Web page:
The issue of doubt is too big to deal with in a short piece such as this. Yet it is also too important not to get out in the open. Therefore, in the hope of promoting fruitful reflection and conversation, I want to offer ten thoughts about doubt arising from reflection on the Scriptures, my own experience, and conversation with others.
1. In one important sense at least, doubt is not good. “He who doubts is like a wave of the sea that is driven and tossed by the wind” (James 1:6). This is not the most upbeat place to start, but it is important. We need to proceed with care here. I do not believe James is condemning every form and moment of doubt. From one point of view, doubt is inevitable and even necessary. In order to understand something deeply, we often need to raise questions and imagine objections. This kind of inquiring doubt can feel threatening, and needs to be handled with care, but in and of itself it is not what James has in mind. Christians should not flee from it; it is part of a process of faith seeking understanding. Where things are different, however, is when faith itself comes unstuck. This is the doubt James has in mind: doubt that is real, personally felt uncertainty about the truth of what has been believed. In some ways our world praises even this kind of doubt. Confidence can be frowned upon as arrogant; deep agnosticism is labeled humility. There can be a kind of appeal in the “authenticity” of doubt. Yet Christians should be very wary of this attitude. Fundamentally, faith is a matter of confidence and conviction (Hebrews 11:1). Our goal is not to be shaken, but firm. Let us not be content to be doubters.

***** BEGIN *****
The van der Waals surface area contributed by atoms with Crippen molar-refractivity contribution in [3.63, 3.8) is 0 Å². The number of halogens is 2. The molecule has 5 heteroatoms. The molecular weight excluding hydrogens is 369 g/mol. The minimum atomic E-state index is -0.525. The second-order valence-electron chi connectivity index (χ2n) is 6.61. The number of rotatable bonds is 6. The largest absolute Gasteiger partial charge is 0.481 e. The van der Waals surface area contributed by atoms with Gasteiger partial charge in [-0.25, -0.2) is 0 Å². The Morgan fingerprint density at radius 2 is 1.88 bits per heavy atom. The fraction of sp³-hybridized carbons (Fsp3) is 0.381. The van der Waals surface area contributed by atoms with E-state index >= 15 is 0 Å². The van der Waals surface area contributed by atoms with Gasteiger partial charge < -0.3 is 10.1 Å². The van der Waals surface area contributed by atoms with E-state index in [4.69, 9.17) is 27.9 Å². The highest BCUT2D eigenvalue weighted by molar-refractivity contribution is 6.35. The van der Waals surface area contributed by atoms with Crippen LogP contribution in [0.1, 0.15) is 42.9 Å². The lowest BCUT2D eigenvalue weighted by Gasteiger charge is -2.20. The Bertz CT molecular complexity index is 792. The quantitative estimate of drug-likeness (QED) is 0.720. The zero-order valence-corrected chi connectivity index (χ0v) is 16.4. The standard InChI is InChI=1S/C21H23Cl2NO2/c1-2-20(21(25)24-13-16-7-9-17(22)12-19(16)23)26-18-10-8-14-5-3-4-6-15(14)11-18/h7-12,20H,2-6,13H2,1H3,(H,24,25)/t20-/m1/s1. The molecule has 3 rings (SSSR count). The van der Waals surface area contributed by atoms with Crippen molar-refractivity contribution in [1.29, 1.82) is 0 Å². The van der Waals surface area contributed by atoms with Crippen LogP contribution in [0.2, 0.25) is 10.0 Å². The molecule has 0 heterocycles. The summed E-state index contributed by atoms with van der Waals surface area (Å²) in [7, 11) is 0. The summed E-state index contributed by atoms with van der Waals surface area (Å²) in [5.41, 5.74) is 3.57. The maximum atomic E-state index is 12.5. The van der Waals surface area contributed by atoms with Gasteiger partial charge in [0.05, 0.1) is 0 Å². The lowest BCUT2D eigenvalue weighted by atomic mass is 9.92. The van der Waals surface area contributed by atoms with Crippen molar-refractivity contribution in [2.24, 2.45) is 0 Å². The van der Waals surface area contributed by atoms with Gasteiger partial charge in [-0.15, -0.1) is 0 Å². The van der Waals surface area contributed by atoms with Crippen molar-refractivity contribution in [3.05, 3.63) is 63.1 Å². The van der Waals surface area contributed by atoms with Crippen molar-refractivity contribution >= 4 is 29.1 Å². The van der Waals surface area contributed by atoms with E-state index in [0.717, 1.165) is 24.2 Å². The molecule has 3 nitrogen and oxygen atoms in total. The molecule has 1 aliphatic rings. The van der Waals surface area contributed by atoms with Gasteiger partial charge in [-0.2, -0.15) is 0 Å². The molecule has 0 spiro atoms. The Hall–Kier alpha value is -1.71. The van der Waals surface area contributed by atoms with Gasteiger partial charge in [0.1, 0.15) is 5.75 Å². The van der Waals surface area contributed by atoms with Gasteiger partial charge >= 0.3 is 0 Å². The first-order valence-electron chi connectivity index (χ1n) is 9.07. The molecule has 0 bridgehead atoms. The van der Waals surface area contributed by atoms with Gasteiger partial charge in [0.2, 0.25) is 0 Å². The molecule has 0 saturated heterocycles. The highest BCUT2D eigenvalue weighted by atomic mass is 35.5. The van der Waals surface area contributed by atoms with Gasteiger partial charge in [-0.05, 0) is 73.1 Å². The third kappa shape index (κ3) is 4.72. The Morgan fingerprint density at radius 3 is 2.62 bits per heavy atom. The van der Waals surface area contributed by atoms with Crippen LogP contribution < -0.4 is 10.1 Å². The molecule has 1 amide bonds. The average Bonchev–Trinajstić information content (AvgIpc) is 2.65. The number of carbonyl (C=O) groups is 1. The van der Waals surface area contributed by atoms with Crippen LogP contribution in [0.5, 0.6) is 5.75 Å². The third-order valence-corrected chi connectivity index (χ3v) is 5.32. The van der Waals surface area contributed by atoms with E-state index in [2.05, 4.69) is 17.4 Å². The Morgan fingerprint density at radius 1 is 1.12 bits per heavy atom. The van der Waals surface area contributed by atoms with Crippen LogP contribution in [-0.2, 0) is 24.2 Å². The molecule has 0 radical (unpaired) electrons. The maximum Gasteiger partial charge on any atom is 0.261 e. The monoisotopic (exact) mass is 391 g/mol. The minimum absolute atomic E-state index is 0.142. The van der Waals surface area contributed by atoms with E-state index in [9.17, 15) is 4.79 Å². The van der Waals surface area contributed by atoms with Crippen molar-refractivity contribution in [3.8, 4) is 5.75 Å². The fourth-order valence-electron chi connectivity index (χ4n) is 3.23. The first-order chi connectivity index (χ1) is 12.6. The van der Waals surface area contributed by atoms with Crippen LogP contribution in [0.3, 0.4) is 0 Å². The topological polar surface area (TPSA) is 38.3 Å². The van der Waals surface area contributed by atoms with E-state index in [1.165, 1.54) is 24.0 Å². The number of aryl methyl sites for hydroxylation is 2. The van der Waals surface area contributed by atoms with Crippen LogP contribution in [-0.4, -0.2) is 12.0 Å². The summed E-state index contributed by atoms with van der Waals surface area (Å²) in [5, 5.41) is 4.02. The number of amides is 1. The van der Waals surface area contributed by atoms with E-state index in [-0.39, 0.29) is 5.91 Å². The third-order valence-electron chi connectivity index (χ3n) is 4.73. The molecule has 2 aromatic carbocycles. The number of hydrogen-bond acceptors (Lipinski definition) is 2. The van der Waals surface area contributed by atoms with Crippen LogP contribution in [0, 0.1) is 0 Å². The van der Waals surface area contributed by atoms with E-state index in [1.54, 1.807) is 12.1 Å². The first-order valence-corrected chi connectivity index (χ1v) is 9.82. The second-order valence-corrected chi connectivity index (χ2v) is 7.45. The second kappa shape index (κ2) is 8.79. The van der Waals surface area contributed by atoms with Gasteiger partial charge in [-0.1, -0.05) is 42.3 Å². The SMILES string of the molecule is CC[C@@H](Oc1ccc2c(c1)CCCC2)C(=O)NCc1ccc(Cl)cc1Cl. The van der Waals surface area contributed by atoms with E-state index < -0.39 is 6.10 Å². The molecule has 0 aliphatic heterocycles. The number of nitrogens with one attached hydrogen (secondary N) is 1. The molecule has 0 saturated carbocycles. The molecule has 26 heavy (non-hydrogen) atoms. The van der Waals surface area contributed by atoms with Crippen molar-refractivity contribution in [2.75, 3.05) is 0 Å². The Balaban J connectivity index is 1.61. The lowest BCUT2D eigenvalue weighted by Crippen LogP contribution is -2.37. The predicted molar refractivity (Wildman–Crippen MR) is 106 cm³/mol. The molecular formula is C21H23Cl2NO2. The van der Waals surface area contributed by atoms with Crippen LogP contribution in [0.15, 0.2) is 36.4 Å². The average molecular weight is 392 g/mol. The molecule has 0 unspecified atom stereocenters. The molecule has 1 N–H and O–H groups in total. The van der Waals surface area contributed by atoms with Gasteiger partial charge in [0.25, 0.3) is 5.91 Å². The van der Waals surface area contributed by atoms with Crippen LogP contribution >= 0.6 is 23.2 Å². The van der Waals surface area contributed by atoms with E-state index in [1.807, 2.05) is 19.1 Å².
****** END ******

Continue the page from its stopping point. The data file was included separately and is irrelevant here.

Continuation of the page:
2. Yet doubt happens to Christians — even deep, personal doubt. It happened to the apostle Peter (Luke 22:31–34); it happened to those who saw the risen Jesus (Matt 28:17); it can happen to us. And “happen” is the right word. To some extent, of course, doubts are a product of choices we make, decisions that can be sinful. Often, though, we can only see these in retrospect, and the experience of finding oneself amidst doubts is also something that can take you by surprise. Like an uninvited and slightly off-putting visitor, doubt can simply appear, leaving us with only one practical question, what do I do now?
3. Doubt is not denial — although it feels like it is, and powerful forces want us to think it is (on this, see below). But to doubt is not to give up. To be uncertain is not to abandon. In The Brothers Karamazov, by Fyodor Dostoyevsky, the Devil speaks this way about tempting the saints: “They can contemplate such depths of belief and disbelief at the same moment that sometimes it really seems that they are within a hair’s-breadth of being ‘turned upside down’”. The apostle Paul, a more reliable authority, says this: “The saying is sure: If we have died with him, we shall also live with him; if we endure, we shall also reign with him; if we deny him, he also will deny us; if we are faithless, he remains faithful – for he cannot deny himself” (2 Tim 2:11–13). Perhaps we may see here a distinction between faithlessness and denial. Denial is, to be sure, the horizon towards which faithlessness heads; but it is not there yet. Just because you have come unstuck, it doesn’t mean it’s all over.